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Arthritis Health Center

Coping with Arthritis in Its Many Forms

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Use It or Lose It continued...

Support groups and arthritis education can help people learn how to listen to their disease, and cope with it. "The psychological aspects are very important because that's what changes people's lives," Ginsburg says.

Participants learn practical things, such as how to: get up off the floor after a fall, protect joints with careful use and assistive devices, drive a car, get comfortable sleep, use heat and cold treatments, talk with their doctors, and cope with emotional aspects of pain and disability. They may also learn to acquire and maintain what health experts have long touted -- a positive attitude.

Health education not only improves quality of life, but also lowers health-care costs, and the benefits are lasting, according to studies at Stanford University, Palo Alto, Calif. Four years after a short Arthritis Self-Management Program, participants still reported significantly less pain and made fewer physician visits, even though disability increased. The benefits came, not from the specifics taught, but from improved ability to cope with the consequences of arthritis -- in other words, confidence. "It's the same thing that any good coach tries to instill," says Halsted R. Holman, M.D., Stanford University.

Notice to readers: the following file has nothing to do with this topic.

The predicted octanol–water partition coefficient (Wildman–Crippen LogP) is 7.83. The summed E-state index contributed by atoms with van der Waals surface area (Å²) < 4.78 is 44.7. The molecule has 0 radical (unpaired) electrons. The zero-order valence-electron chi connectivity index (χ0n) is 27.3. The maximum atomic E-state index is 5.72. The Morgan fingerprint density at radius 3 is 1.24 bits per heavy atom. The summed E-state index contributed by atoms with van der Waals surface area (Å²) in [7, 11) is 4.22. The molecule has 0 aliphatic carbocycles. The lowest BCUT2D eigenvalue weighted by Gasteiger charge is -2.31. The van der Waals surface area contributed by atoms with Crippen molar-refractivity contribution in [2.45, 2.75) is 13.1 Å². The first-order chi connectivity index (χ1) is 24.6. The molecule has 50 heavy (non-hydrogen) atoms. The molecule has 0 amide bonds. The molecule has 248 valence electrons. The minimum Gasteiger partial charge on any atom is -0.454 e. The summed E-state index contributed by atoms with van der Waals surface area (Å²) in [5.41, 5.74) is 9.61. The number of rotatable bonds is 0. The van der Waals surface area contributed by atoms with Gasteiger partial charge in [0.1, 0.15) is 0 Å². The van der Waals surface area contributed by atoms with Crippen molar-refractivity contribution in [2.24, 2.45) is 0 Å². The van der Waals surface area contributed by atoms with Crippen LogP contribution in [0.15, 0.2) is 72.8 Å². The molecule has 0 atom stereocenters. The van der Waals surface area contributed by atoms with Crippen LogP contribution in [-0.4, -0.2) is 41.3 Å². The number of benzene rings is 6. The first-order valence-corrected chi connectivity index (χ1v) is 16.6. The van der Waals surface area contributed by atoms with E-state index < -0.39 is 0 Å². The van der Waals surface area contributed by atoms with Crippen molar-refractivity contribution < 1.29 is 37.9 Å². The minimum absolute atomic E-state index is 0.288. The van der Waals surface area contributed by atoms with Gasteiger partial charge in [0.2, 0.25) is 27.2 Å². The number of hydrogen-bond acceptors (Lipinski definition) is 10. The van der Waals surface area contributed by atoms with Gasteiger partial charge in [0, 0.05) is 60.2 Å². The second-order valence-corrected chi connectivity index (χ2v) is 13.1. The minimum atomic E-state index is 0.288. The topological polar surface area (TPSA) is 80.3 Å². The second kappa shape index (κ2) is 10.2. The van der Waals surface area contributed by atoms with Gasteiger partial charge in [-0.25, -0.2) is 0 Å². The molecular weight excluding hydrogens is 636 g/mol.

Avoiding Fraud

Learning to understand their disease can also help make people less likely to fall victim to fraud. Because they have a painful, incurable condition, people with arthritis are among the prime targets for fraud and spend nearly a billion dollars annually on unproved remedies, largely diets and supplements.

A claim describing the relationship between a nutrient or dietary ingredient and a disease, such as arthritis, cannot be made on the label or in labeling of a food or dietary supplement unless the claim is authorized by FDA. In order for FDA to consider authorizing the use of a health claim, there must be significant agreement among qualified experts that the health claim is scientifically valid. As of December 1996, FDA had not authorized any health claims for a relationship between any food or dietary supplement ingredient and arthritis. Sometimes, however, food or dietary supplement products are found on the market with unauthorized claims.

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